Here’s an interesting perspective from the Huffington Post’s Miles Mogulescu on So You Think You Can Dance:

“Here, the culture wars of the past 30 years appear over, at least for an hour or two, and the progressive side–which has stood for racial equality, gender equality, and gay rights–is the undisputed winner, without the need even to overtly comment about it. I’m not sure what Glenn Beck, Sarah Palin, or the editorial page of The Wall Street Journal would have to say if they were watching. But then, Rupert Murdoch has never been known to let his conservative political views get in the way of making a buck.”

I’m not sure that I agree with him that the show represents a huge but unspoken triumph for women’s or gay rights but I find the race issue interesting because I’ve had several people comment on my own Huffington Post pieces on the show saying how great it is that blacks and whites and Asians and Latinos are all dancing together without issue. I guess I never even noticed because it’s so ridiculous to think that it should be any other way. And it’s not, in New York. Is it still in other parts of the country??? I mean, really, both on the concert dance stage and in social dance clubs there just doesn’t seem to be a race issue, unless I really have my head up my butt…


  1. Well both of our major ballet companies in New York are pretty white. I was surprised and pleased to see Dance Magazine try to tackle this issue.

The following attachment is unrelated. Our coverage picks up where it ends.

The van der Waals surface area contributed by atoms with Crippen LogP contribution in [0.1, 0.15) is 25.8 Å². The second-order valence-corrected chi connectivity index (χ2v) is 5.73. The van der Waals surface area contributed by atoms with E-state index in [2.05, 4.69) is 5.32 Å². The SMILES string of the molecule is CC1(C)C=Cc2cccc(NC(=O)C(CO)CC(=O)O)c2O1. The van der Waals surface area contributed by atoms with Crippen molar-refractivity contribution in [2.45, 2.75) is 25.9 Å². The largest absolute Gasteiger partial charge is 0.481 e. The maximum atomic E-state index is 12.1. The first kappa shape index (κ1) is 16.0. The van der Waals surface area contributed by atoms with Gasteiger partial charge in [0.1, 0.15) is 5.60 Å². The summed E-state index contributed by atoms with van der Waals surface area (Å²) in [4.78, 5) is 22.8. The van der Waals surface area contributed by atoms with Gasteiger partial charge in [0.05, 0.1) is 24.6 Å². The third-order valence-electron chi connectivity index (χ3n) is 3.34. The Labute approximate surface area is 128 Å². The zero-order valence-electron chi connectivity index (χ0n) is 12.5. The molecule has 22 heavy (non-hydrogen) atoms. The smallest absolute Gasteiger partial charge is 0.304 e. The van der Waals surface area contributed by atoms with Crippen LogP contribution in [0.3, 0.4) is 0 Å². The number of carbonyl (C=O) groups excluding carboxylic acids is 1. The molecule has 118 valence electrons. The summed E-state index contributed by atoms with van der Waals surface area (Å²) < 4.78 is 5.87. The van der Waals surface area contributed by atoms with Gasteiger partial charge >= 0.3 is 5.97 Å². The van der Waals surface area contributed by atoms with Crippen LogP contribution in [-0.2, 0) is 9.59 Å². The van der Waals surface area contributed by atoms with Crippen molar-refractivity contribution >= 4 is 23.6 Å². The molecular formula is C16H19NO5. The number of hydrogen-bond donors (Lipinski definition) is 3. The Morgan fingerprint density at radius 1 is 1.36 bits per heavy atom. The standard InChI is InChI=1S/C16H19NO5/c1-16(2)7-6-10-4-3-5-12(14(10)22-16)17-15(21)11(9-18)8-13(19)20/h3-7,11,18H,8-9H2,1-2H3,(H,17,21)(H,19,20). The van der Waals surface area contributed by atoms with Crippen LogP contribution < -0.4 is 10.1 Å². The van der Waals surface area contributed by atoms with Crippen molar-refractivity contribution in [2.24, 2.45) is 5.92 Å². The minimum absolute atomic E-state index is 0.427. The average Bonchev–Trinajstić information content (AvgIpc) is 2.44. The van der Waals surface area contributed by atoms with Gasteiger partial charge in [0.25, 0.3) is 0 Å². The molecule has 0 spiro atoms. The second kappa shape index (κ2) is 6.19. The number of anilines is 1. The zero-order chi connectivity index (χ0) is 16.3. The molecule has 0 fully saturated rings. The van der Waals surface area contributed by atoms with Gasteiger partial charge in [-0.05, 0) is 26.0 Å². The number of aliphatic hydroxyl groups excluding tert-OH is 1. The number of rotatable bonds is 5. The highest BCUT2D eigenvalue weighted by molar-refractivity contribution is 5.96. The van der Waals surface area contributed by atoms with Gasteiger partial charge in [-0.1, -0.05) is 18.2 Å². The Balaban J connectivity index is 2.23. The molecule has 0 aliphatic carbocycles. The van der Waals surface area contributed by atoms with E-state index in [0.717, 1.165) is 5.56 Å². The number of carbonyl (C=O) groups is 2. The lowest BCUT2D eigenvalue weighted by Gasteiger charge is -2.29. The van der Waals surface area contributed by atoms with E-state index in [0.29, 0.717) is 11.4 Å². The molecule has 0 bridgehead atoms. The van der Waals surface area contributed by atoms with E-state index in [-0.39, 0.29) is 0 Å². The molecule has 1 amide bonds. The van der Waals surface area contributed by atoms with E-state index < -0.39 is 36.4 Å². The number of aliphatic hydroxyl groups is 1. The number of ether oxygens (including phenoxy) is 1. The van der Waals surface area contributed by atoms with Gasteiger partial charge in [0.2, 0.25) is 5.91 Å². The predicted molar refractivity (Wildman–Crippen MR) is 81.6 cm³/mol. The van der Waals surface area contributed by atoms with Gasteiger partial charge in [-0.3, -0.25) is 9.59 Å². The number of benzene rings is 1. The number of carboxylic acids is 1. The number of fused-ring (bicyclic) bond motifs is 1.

2. Yeah,that’s true. For some reason I was thinking of modern dance companies, even though I generally see more ballet than modern. NYCB is very very white; ABT’s a little better but not that much. I remember Jolene of the Saturday Matinee blog, who lives in San Francisco, said she was pretty shocked by the NY-based companies. San Francisco Ballet seems pretty multi-cultural, at least in comparison.

  3. Balanchine pushed boundaries with Agon and having Arthur Mitchell dance first with Diana Adams and later other white dancers. It was very intentional and how they touch and all. Now, that ballet is rarely danced with a black male dancer and a white female. Making the piece lose some of the originally intended power. So not as forward thinking.

  4. Funny that the author has this perspective, because I’ve found so many of the judges comments to be racist, homophobic, or sexist that I automatically hit “mute” as soon as the judges critiques start. N.B.: this impression is based solely on the quote you posted. I’m way to exhausted to attempt to read the whole editorial right now, so it may go in a different direction all together.

  5. Thanks for posting the link. I don’t get to the HuffPo much and would have missed this.

    It’s disturbing that the writer has such good knowledge of dance history and yet such terrible taste.

    You’re right, by the way. There is nothing culturally radical about SYTYCD. It’s just more commercial athleto-porn aimed at the teen/young adult market.

Comments are closed